As the Taliban took control of Kabul, a spokesman for the group uploaded five videos to his official YouTube page. The videos, each two to three minutes long, showed Taliban leaders congratulating fighters on their victories.
Dozens of pro-Taliban accounts that had sprung up on Twitter in recent days then shared the five videos. Within 24 hours, they had racked up more than half a million views, defying longtime bans by social media companies that have largely designated the Taliban as a terrorist organization.
Now, with governments around the world trying to figure out whether to officially recognize the Taliban as Afghanistan’s rulers, companies such as Facebook, Twitter and YouTube have no easy answers as to whether to continue barring the group online.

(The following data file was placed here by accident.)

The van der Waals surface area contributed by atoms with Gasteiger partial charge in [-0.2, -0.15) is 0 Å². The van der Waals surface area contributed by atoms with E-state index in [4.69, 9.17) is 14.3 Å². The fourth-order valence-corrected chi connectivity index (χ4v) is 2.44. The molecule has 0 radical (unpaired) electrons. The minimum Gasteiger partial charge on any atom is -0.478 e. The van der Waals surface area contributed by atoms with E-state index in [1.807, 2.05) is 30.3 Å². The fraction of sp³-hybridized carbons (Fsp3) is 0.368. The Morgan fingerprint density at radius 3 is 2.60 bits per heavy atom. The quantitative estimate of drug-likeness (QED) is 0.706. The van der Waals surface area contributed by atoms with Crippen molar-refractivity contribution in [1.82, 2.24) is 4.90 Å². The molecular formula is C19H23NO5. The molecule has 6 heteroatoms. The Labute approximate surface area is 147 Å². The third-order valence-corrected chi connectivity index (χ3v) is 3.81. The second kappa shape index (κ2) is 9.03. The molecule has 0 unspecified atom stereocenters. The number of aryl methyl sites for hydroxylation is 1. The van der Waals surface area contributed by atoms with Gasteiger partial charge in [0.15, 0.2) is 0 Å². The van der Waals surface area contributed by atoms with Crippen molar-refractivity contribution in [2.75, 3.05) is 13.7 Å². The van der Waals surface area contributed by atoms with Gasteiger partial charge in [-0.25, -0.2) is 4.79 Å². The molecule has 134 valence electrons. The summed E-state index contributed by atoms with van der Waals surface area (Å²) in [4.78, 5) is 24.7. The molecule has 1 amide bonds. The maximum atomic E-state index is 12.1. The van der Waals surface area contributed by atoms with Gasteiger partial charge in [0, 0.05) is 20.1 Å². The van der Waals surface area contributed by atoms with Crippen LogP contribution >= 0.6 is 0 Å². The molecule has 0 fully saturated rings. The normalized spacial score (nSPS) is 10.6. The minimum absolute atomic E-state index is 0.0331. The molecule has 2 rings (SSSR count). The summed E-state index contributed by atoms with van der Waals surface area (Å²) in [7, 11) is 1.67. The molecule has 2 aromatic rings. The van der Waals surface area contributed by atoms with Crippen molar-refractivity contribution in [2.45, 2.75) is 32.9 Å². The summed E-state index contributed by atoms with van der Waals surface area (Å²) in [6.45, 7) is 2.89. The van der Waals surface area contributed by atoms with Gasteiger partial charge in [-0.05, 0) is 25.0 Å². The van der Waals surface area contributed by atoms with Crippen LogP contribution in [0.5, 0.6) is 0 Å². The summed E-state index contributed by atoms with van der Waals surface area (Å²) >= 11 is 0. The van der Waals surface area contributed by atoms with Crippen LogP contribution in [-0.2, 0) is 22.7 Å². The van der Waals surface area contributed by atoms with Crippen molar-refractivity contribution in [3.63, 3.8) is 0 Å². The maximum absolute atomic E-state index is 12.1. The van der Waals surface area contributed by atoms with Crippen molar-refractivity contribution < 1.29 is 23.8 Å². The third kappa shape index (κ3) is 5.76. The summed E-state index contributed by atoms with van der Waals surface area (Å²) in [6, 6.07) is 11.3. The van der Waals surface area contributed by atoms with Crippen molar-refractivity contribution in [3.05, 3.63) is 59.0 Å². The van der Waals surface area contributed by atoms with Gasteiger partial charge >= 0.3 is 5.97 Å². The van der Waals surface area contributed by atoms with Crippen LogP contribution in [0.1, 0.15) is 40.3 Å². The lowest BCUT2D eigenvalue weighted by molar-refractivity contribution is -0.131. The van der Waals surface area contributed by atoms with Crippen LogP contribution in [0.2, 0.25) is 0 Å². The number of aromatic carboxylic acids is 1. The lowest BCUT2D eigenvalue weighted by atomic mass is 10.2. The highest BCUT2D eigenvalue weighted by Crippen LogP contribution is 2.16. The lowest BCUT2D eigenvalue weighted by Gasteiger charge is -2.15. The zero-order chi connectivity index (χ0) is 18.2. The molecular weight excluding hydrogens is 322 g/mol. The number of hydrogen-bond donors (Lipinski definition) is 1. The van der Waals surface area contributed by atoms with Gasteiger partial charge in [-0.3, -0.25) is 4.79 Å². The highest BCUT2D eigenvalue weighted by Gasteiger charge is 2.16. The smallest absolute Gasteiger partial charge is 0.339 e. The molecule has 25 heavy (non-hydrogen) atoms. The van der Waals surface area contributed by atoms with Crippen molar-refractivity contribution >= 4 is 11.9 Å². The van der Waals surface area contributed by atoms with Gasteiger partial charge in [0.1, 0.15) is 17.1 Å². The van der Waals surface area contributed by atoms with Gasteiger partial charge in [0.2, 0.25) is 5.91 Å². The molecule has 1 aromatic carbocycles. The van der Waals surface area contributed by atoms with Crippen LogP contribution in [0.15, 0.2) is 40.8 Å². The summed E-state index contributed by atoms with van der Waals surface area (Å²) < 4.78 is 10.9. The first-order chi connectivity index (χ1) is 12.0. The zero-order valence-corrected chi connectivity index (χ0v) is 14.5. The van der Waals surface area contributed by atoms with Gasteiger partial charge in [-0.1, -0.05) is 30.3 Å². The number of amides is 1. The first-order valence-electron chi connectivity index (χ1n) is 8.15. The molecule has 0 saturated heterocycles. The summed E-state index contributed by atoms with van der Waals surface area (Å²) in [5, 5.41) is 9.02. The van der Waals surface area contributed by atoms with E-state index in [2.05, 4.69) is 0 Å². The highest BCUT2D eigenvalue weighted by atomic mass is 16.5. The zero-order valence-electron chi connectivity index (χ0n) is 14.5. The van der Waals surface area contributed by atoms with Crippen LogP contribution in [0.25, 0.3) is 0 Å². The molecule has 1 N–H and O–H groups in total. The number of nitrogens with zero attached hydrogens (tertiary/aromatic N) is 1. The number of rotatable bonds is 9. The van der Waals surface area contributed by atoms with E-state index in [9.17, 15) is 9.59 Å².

That has drawn criticism as the tech companies have in recent months suspended the accounts of some Republican lawmakers and others, seemingly with more ease.
Facebook and YouTube removed the accounts of a Taliban spokesman on Tuesday only after The New York Times requested comment on the accounts. The companies did not address why the accounts, which were formed in September, had been on their platforms even with the ban on the group.
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